From Pixel to Post is back with some old school wrestling game talk, including the game that everyone's been waiting for: No Mercy!
Welcome back to our look at the video game world ofprofessional wrestling from years past. Last time, we touched on the humble beginnings of the genre and made ourway through the 16 bit era. Now, it'stime to get serious. I've got a lot ofground to cover so I'm going to get right to it. Remember, if I don't touch on a game it'sbecause I never really played it. Onward!A New Dimension ofPain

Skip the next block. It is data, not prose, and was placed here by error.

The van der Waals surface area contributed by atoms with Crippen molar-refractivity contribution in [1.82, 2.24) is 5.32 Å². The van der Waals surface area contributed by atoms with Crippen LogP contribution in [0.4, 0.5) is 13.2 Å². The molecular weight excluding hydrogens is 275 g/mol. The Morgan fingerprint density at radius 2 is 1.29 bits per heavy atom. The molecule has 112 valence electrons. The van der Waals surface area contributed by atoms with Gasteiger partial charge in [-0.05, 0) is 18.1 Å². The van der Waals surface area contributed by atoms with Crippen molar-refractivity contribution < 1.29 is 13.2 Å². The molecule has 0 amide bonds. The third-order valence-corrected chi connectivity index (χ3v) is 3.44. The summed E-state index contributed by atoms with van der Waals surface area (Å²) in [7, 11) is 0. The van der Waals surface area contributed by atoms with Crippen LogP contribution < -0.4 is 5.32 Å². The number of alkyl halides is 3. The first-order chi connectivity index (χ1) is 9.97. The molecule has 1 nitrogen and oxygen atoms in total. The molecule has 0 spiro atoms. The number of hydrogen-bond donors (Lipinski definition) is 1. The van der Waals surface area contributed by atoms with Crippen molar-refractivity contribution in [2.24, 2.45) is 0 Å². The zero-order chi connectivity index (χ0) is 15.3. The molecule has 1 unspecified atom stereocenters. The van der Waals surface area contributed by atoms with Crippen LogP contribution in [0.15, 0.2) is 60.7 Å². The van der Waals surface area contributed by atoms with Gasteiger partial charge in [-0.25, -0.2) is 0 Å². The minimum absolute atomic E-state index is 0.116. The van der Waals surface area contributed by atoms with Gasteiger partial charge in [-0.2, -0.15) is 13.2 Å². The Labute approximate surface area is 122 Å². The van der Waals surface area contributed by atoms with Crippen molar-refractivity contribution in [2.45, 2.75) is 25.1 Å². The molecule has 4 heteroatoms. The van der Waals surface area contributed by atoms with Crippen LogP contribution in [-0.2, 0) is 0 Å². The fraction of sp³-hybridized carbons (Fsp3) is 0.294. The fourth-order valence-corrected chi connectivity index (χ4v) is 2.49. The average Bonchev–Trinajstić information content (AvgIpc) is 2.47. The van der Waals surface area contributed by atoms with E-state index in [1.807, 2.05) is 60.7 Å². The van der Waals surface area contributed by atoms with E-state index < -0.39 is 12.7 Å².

Hands down, the generation following the 16 bit era was theRenaissance of the wrestling game. TheNintendo 64 and Sony Playstation were huge game-changers in terms of what was possible and what couldbe accomplished in these games. Ratherthan drag through in a more chronological fashion like the previous column, I'mgoing to group the games into different sections based on their developers andgameplay. I'll start with theAcclaim-published WWF/ECW titles and move on from there, what do youthink? IT DOESN'T MATTER WHAT YOU THINK!!!